The Untapped Middle Eastern Capital
Little-known Middle Eastern family offices, institutions, pension funds, and insurance companies are set to become long-term private capital partners internationally as they look to increase their allocation to the asset class. As real estate capital flows become increasingly global, attention has largely been paid to the investment appetite of large Middle Eastern sovereign wealth funds. However, Piyush Bhardwaj, former head of transactions and asset management at Mubadala Prudential Real Estate Investors, says second- and third-tier Middle Eastern investors, comprising single and multifamily offices, high-net-worth investors, institutions, pension funds, and insurance companies, were set to dramatically increase their international real estate portfolios, especially in the U.S., and in the process would “become consistent capital providers [to GPs]. The second- and third-tier investors are quite sophisticated and have appetite for opportunities throughout the U.S. “Middle Eastern capital has a history of being very active in the U.S., yet few people look for it,” Bhardwaj says. “This capital is here to stay for the long run, and it will truly become a capital source of choice for many managers and operators. Middle Eastern capital likes to grow along with the managers and operators.” He stresses that many investors in the second tier are active through real estate cycles. Bhardwaj, who raised capital for the Mubadala PREI joint venture and is now working with U.S.-based investment managers to structure products catering to Middle Eastern investors, says managers have underestimated the scale of the capital in the Middle East. In Qatar alone, 6 percent of inhabitants have net worths of more than $100M each, and a further 17.5 percent of the population is designated as millionaire households. The Kingdom of Saudi Arabia alone potentially has hundreds of untapped pockets of capital. “There is also an abundance of Sharia-compliant capital and not enough operators and managers catering to it,” he says. “A common misperception is that it is very difficult to structure transactions in a Sharia-compliant manner.” Bhardwaj says second- and third-tier investors are often more flexible sources of capital, favoring value-added and opportunistic strategies. Most look for long-term investments rather than a closed-end fund structure, with some eager to invest in or develop platforms through which they can channel investments. Co-investment opportunities are also sought, as the investors want more control over decision-making. With increasing investor appetite for direct and co-investment real estate deals, fund managers such as small and midmarket GPs have had to start diversifying their investor base, Bhardwaj says. He adds that U.S. investment managers have been spoiled, because there’s always been so much domestic capital available and they’ve never felt the need to source foreign capital. “They are saying, for us to stay in business, we need to look for other sources of capital,” he says of U.S. investment managers. “People need to peel back the onion [of second- and third-tier Middle Eastern investors], because there are so many of them, and they’re looking to invest.”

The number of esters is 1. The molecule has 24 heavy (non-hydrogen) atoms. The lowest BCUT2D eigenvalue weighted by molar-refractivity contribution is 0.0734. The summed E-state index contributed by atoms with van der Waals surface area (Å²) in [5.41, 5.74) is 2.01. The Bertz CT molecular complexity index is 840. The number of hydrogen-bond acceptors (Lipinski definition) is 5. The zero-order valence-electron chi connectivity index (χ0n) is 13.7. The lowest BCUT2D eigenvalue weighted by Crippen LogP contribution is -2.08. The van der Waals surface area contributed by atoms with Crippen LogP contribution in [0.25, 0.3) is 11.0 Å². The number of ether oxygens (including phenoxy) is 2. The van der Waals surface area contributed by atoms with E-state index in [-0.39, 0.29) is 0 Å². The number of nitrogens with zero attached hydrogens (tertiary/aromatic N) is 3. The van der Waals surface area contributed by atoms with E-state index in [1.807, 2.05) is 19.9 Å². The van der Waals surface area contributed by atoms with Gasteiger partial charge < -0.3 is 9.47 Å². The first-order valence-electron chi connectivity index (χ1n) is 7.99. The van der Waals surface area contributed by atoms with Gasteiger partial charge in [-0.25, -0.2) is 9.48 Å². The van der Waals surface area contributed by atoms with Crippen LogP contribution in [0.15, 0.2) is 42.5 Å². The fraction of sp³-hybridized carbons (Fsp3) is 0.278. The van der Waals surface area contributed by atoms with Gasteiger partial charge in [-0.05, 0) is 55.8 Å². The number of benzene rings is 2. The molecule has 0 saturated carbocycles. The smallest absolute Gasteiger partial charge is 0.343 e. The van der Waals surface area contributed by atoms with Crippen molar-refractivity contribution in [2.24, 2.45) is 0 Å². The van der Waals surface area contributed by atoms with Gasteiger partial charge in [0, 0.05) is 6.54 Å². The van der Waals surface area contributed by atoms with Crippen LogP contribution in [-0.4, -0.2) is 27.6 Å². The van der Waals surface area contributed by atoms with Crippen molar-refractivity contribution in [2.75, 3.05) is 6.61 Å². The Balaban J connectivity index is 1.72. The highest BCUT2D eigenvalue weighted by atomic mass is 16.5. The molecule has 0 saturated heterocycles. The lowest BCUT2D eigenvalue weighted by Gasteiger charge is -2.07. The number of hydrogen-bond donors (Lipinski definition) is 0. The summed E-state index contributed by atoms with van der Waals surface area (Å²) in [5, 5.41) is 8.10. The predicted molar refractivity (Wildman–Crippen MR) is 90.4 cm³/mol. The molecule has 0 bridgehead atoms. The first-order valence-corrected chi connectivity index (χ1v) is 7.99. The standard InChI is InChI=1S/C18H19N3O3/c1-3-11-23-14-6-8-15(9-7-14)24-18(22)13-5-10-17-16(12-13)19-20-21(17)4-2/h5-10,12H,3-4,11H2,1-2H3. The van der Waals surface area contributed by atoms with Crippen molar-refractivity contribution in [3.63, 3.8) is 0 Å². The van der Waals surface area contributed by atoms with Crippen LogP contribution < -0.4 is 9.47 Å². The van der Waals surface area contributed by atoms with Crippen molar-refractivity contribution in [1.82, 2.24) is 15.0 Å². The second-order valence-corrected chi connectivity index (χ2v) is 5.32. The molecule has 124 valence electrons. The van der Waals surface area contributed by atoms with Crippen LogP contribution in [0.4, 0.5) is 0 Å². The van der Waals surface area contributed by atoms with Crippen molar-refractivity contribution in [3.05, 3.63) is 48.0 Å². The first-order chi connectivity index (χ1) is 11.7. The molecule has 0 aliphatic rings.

Capital from little-known Middle Eastern institutions and family offices will increase dramatically as investors look for returns and diversification outside the region. Value-added and opportunistic strategies in the U.S. and co-investment will be favored.
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